Climbing back up the steep, exposed ridge with the North Face of the Midi below.


Day 7. Buddy tries to fly his speed wing into the open door of the Brevent Cable Car.


Day 7. Mike and I climb the Frisson-Roche (6a) on the Brevent.


Still day 7. We top out the Frisson Roche to behold this holy spectacle.




Day 8. I don't always take pictures of food, but when I do, I make sure to post them on the internet. After seven train transfers, we arrive at the Monch Hut in Switzerland.


The Swiss take their signs seriously.


I never knew that Pissoir was a word. 


Day 9. Climbing the Monch!


Day 10. The Monch and Eiger as seen from the Jungfrau.


Mike A as close to the summit of the Jungfrau without actually touching the summit of the Jungfrau. We topped out at 9 am and, seven train transfers later, made it back to Chamonix by 7:30 that evening.

August 30, 2014

Speed Flying From the Brevent, Chamonix



Earlier this month,  Dylan T and I spent the day lapping the Brevent on our small wings. It was a cool, cloudy day and there was hardly any thermal activity. The cloud flying was short and fun and the acro guys were out in full force throwing down all the tricks while facing backwards. We did about 5 flights total and it was a lot like skiing at the hill where you ride the lift up, bomb down and repeat. Dylan was flying an 18 meter Little Cloud and I was on a 12 meter Ozone Fazer.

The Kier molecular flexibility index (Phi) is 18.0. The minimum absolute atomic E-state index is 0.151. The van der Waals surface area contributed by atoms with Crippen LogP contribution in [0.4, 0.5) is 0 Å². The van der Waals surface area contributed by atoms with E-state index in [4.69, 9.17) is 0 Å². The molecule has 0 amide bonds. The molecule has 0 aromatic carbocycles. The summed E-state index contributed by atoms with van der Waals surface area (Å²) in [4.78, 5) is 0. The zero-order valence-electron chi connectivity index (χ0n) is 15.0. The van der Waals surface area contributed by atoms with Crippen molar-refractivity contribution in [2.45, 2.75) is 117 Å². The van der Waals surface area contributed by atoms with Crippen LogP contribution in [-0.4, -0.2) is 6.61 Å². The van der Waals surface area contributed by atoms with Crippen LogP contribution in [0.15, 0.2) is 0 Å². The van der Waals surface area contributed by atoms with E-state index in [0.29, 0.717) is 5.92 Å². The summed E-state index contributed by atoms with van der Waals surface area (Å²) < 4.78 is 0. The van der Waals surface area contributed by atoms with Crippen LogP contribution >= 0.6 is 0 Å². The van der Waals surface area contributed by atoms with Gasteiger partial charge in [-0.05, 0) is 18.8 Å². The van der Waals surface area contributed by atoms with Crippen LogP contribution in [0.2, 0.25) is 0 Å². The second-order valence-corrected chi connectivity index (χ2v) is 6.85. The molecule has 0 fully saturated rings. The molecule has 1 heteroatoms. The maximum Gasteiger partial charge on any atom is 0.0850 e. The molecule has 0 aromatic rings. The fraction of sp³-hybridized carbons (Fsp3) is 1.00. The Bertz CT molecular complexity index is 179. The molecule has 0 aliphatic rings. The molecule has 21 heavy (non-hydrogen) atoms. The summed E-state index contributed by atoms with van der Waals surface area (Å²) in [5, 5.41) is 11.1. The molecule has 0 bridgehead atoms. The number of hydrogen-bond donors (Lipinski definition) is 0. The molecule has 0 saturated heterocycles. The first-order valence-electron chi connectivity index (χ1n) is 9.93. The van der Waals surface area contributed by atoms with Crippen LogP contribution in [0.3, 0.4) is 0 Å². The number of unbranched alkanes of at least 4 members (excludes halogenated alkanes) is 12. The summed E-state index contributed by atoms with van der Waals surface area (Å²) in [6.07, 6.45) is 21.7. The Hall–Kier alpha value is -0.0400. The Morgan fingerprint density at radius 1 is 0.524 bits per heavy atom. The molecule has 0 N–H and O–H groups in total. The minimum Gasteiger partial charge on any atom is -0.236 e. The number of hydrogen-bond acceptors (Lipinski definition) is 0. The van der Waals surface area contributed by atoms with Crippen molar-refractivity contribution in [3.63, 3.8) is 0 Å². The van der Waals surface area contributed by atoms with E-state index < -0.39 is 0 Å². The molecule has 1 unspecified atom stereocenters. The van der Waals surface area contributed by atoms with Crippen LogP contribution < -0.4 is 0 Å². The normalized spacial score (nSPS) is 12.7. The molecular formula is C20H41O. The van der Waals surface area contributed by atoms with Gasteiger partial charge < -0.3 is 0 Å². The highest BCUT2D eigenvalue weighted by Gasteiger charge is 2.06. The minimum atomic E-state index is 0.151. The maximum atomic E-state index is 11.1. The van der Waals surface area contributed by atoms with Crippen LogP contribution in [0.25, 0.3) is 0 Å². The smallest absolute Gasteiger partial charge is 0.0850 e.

August 28, 2014

Climbing the Tour Ronde and the Entreves Traverse


Sara on the lower section of the SE Arete of the Tour Ronde with the Dent de Geant, Aiguille de Rochfort and Grande Jorasses in the background.

Even during a summer that has been dubbed with the worst weather in 40 years, there are still some sunny days. So even though a lot of the bigger objectives are not in great shape, lots of smaller routes are good to go. Here are some photos from a couple days out on the Italian side of the massif.


Approaching the Tour Ronde with the SE Arete on the left and the North Face on the right.


Low down on the SE Arete.


The views of the Aiguille Noire, the Peuterey Integrale and the Munchkin are awesome from the Italian side.


Looking down at the Brenva Ridge and the Frontier Ridge / Kuffner Arete of Mont Maudit.


Seth Hobbitsis showed up and gave everyone a lesson in proper guiding techniques.


Here Seth demonstrates the appropriate belay method on the summit of the Tour Ronde.


I found a girl on the top and took a photo with her.


The next day guiding Richard on the Entreves Traverse. How many climbers can you count in this photo?


Climbing along the exposed ridge of the Entreves.


Some parties didn't get the memo that the traverse starts at the Col D'Entreves! 


Another cloudy day in Chamonix. The flowers are the only ones in town that aren't complaining about the rain.